Iqaluit/Nuuk flight needs government support: Danish honorary consul

As Air Greenland reconsiders its summer route between Nuuk and Iqaluit, Denmark’s honorary consul in Nunavut, Kenn Harper, says the Greenland and Nunavut governments need to do more to support the route.

'I am very disappointed in both governments. There is a way to make this work,' says Kenn Harper

Passengers exit an Air Greenland Dash 8 after arrival at the Iqaluit airport from Nuuk in 2012. The airline announced it will reconsider the route when the summer flights wrap up later this month. (Daniel MacIsaac/CBC)

Denmark's Honorary Consul to Nunavut says the Greenland and Nunavut governments should be held accountable for not doing enough to make an air route between the two regions viable.

"I am very disappointed in both governments," says Kenn Harper. "There is a way to make this work."

Kenn Harper is a businessman, Arctic historian and Denmark's Honorary Consul to Nunavut. (Courtesy Kenn Harper)
Harper is a well-known businessman and writer. He was named Denmark's honorary consul to Nunavut in 2005.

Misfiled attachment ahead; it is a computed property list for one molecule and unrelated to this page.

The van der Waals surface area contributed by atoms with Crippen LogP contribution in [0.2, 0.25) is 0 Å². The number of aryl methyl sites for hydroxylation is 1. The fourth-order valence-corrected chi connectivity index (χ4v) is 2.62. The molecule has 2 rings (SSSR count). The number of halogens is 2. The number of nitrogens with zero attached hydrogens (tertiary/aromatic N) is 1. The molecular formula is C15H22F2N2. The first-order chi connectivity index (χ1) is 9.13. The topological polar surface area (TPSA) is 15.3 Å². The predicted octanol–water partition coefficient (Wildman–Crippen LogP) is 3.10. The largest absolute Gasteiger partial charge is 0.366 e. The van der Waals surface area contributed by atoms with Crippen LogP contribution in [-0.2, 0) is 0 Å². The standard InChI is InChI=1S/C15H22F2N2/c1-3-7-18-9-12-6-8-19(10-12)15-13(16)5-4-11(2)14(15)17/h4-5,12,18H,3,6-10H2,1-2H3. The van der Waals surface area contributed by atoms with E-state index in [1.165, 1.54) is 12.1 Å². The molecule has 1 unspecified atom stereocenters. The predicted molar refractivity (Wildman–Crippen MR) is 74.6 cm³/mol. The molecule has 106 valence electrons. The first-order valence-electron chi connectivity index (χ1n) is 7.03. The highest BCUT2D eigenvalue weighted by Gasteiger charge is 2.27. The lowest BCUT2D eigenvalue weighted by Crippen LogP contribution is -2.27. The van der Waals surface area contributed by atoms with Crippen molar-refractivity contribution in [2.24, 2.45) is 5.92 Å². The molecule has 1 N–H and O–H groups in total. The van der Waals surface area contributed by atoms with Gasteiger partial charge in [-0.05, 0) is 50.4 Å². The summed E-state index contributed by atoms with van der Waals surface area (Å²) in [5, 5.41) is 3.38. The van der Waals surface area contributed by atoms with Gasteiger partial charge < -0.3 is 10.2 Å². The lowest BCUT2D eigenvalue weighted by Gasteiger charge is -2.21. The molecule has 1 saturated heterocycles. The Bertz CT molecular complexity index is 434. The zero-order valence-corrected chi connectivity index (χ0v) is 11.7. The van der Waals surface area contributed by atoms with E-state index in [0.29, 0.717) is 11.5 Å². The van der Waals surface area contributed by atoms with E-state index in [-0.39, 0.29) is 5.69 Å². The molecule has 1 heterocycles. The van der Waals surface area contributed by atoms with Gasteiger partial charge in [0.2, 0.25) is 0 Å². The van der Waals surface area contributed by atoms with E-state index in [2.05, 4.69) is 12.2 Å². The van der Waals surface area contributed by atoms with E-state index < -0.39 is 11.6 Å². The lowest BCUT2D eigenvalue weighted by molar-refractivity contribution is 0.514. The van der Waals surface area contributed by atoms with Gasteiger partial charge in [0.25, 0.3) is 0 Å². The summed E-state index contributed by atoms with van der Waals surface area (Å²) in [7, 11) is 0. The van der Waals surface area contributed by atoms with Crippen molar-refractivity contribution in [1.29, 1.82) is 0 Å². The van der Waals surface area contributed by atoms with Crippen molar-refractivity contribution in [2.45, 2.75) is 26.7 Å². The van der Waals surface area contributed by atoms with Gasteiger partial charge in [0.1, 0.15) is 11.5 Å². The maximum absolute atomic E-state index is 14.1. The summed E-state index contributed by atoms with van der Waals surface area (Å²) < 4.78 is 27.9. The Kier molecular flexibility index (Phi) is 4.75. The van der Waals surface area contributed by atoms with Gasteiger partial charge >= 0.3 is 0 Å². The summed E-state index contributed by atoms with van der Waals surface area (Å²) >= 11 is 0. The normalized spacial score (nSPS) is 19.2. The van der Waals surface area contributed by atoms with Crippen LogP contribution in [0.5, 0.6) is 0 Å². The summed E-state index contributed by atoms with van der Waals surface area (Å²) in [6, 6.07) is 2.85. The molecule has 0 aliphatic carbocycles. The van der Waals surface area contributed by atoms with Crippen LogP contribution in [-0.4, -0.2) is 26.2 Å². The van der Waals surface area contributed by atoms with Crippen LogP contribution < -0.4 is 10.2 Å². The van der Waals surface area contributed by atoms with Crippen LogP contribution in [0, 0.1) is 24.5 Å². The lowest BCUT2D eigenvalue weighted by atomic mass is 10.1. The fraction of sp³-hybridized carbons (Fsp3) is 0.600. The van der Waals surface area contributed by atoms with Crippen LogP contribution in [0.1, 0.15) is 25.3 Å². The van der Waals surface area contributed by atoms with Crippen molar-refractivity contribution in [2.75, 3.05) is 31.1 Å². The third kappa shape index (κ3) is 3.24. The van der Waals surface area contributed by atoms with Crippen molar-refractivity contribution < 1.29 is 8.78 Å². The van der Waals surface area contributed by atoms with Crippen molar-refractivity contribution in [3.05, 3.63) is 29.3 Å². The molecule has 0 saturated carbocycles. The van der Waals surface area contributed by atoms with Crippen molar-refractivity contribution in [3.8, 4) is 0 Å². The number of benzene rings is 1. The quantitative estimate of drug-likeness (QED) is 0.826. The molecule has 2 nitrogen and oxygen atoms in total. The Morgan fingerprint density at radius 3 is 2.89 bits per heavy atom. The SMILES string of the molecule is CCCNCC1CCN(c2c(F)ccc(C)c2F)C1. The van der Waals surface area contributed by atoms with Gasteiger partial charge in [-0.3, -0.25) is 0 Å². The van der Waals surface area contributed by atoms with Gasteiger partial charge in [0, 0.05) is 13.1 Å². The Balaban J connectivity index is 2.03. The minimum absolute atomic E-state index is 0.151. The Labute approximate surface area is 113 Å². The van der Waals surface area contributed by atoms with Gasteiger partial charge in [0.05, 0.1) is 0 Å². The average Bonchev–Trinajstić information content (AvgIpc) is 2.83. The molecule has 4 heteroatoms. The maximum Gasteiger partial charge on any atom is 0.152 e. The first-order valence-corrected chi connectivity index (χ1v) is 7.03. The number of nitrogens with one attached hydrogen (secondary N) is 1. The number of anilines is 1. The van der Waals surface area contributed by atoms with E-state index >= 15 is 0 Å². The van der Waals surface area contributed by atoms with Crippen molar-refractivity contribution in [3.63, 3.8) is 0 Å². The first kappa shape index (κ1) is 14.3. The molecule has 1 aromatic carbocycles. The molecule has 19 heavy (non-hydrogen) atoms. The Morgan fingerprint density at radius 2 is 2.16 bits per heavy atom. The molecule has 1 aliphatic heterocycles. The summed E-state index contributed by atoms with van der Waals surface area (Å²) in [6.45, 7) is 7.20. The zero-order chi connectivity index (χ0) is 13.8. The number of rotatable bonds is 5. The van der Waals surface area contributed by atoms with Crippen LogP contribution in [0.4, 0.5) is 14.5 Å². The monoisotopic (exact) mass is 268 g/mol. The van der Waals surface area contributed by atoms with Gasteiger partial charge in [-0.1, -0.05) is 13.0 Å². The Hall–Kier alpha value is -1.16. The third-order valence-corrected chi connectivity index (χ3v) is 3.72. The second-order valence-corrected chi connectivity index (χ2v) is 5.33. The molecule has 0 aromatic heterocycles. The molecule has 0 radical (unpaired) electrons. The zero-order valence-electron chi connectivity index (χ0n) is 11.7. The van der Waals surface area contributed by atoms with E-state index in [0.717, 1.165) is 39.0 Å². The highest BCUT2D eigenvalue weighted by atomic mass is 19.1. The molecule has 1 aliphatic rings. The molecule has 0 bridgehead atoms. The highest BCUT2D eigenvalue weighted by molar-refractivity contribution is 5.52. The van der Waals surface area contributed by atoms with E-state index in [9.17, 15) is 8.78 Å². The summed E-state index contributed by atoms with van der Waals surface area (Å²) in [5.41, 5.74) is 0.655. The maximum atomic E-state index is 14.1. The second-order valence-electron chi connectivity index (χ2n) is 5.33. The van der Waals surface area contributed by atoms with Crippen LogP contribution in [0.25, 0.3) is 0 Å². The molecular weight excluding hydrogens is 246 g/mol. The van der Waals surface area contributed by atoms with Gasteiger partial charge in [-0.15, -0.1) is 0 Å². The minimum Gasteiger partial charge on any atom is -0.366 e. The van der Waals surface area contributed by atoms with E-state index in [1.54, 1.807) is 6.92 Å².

Air Greenland began offering summer flights between Iqaluit and Nuuk, Greenland's capital, three years ago. Earlier this week, the company said it would reconsider the route, which failed to attract large numbers.

"The governments should be held to account for this," Harper says. "They both encouraged Air Greenland to start the route, and other than the odd bureaucrat going back and forth, they haven't given much support."

Iqaluit and Nuuk are just a short flight apart. Without the connection, travellers from Nunavut have to go through southern Canada and Europe to reach Greenland, a land with a shared history and culture. (Air Greenland)

Iqaluit and Nuuk are just a short flight apart. Without the connection, a traveller from Nunavut would have to make stops in southern Canada and Europe to reach Greenland. 

Harper says the solution is for the Nunavut and Greenland governments to guarantee a purchase of a certain number of seats, and "use their imagination" in how they're going to use them.

"And if they don't use them, they should pay for them."

Inuit on both sides of the Davis Strait share many interests and cultural ties.  

The Nunavut and Greenland governments already have a number of agreements in place, as well as many shared goals, such as an education system that supports the Inuit language and cultural preservation.

Harper says the route is much more than just a link between two Inuit communities: it's also a connection to Europe and North America.

"We are part of an international community," he says.

Harper says many people worked for years to get the route going.

"I just think it'll be a damn shame if the route is ended because I can predict with certainty that if it ends, it'll never, ever start again."

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